Days are small nets, strung together, which we throw over the sides of our little boards into the ocean, hoping to catch something to have and to hold against the moving tide.
We cast for the tide itself, as though we could capture the essence of life, arrest it, know it, keep it.
But nets hold little water, and time, or whatever you choose to call the essence that holds our lives, drains quickly from the days. And what we hoped to keep, to hold, to have – youth, time, now – flows through our nets as though they were not there.
Bits and pieces – flotsam and jetsam – cling to the otherwise empty nets, scraps of now clinging briefly like seaweed to days that once were even while the tide moves outward, gathering steam for the morrow.
We fish in the depts. Of whatever invisible sea holds the skiff assigned to us, casting our days and pulling in the net, searching for a clue to the mystery of life, consciousness, experience, trying to anchor to now. Our private compasses require it always to be now. Present. But each now, like each day, is different; each now melts like a snowflake. Each time we pull the net in, we view the empty dripping of now gone away.
And so one day we walk barefoot in the hot dust of a cornfield and hear blue jays cry and hear huge suction lips of a mule wrench green leaves from the cornstalk and find joy in small things such as throwing sticks for a happy dog to retrieve a thousand times, and we draw in the net and our own children are older than we were on that summer day.
I do not mean to depress. We all sooner or later discover the secret that our life’s journey is brief and that each day moves us like the swollen waves whirling a boat away. But this is all right once we accept the fact that we are indeed on a journey, and that journeys require beginnings and endings, and that we – and the nows of our lives – must continually change because this is at the heart of life and is symbolized by the days allotted to us.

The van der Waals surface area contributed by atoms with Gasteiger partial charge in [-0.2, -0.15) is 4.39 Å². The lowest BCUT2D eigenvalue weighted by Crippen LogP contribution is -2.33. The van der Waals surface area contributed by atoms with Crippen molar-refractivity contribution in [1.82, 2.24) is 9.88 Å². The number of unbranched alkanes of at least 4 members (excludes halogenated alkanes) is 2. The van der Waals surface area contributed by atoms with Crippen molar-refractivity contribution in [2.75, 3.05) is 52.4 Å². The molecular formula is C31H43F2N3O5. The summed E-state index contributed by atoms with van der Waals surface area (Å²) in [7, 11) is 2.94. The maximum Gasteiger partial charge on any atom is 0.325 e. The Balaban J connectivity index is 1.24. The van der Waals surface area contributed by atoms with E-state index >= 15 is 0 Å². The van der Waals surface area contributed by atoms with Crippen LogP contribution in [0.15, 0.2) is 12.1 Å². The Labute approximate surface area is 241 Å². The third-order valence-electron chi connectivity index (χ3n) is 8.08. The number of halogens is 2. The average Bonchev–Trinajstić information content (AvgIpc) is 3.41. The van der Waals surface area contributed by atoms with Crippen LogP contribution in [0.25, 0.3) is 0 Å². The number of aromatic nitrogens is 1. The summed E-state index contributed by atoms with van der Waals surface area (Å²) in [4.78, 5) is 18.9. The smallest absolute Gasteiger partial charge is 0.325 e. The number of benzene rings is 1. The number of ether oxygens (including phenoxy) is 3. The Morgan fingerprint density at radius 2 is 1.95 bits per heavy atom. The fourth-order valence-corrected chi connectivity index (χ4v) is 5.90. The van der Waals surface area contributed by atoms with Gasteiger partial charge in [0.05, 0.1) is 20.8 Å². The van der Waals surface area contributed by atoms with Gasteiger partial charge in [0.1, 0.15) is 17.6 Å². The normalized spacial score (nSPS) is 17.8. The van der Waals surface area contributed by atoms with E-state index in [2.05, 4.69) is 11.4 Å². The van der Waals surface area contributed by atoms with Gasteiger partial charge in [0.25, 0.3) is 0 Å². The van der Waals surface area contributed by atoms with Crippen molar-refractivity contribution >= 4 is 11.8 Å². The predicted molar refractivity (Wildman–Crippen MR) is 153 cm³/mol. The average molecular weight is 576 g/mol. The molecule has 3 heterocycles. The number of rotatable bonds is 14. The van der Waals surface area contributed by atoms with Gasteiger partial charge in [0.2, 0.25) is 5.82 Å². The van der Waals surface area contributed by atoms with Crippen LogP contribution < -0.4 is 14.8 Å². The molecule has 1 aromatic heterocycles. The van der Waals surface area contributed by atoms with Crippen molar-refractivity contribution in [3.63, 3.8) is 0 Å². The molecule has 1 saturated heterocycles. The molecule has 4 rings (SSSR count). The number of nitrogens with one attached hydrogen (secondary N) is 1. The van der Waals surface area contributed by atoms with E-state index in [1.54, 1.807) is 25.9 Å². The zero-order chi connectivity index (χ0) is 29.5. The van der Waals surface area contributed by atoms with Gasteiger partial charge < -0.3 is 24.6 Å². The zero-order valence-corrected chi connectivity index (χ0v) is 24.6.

It is not totally true that our casting of nets is a futile pursuit or that our string of days capture no treasures.
We seine the channels of our lives and do not come up empty handed for each day’s cast brings new perceptions, knowledge, images, memories, feelings, hurts and joys and understanding and wisdom.
Our days are metaphysical, not material even as we are more spiritual than material, and our experiences are of the heart and mind and while we cannot see or hold or preserve against change what we catch in our nets, they are real and all we know comes from the days, the nets. And so we fish, not in vain, but because we are in the sea, and the nets, are all we have, and they are quite enough.